At the beginning of this year, I bought an anthology of World War II poetry on eBay, Return to Oasis: War Poems and Recollections from the Middle East 1940 – 1946, edited by Victor Selwyn, Erik de Mauny, Ian Fletcher, GS Fraser and John Waller, and published in 1980. Unfortunately, I’d misread the description of the book on eBay and thought it contained poetry by Lawrence Durrell, but in fact he only provided the introduction. Return to Oasis was based on Oasis, an anthology published in Cairo during World War II, and used the same criteria for inclusion: “the poet must have served in the Forces in the Middle East theatre of war in the 1940s and have written his or her poems at that time.”
So I received the book, flicked through it, realised I’d made a mistake, and stuck it up on my book-shelves. Where it languished unread until today.
There is a poetry forum moderated by Marion Arnott on Interaction, the T3A Publications board. One of its threads is about war poetry and, being an admirer of Wilfred Owen‘s poetry, I’ve posted to the thread. But everyone knows Owen’s poems, so today I decided to contribute something a little different to the discussion. Remembering the copy of Return to Oasis on my book-shelves, I got it down, opened it at random… and discovered John Jarmain.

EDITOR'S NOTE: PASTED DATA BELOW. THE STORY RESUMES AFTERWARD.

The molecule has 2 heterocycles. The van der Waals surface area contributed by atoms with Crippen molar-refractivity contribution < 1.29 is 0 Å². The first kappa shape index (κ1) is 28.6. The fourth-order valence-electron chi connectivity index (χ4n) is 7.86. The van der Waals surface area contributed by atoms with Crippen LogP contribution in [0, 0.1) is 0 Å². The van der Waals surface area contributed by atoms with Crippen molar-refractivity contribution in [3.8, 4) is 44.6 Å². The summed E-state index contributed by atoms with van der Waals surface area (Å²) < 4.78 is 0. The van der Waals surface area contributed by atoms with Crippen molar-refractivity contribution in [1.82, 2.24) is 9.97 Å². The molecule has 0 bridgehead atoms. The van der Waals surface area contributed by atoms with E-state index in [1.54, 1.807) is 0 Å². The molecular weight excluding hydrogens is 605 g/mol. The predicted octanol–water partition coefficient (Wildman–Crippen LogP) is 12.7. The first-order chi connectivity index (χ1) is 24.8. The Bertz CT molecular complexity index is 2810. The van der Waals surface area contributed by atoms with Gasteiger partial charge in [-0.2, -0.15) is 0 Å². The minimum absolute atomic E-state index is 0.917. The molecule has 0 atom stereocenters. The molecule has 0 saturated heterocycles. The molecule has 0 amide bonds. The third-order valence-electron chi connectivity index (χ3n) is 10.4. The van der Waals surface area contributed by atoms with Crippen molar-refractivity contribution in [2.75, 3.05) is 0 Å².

Like Wilfred Owen, Jarmain did not survive the war which formed the subject of his poetry. Unlike Owen, he seems to have been completely, and criminally, forgotten – a single collection published posthumously in 1945, and a single small press reissue of that collection in 1998. On the strength of the four poems by John Jarmain published in Return to Oasis, he certainly deserves to be remembered. Here is one of those poems:
At a War Grave
No grave is rich, the dust that herein lies
Beneath this white cross mixing with the sand
Was vital once, with skill of eye and hand
And speed of brain. These will not re-arise
These riches, nor will they be replaced;
They are lost and nothing now, and here is left
Only a worthless corpse of sense bereft,
Symbol of death, and sacrifice and waste.
So there you go. I’m now glad I “accidentally” bought Return to Oasis. And I think I might try and find myself a copy of Jarmain’s Poems from 1945. He also wrote a novel, Priddy Barrows, described as “with a Brontë-like atmosphere and a cast of vivid characters”. That sounds like it might be an interesting read, too…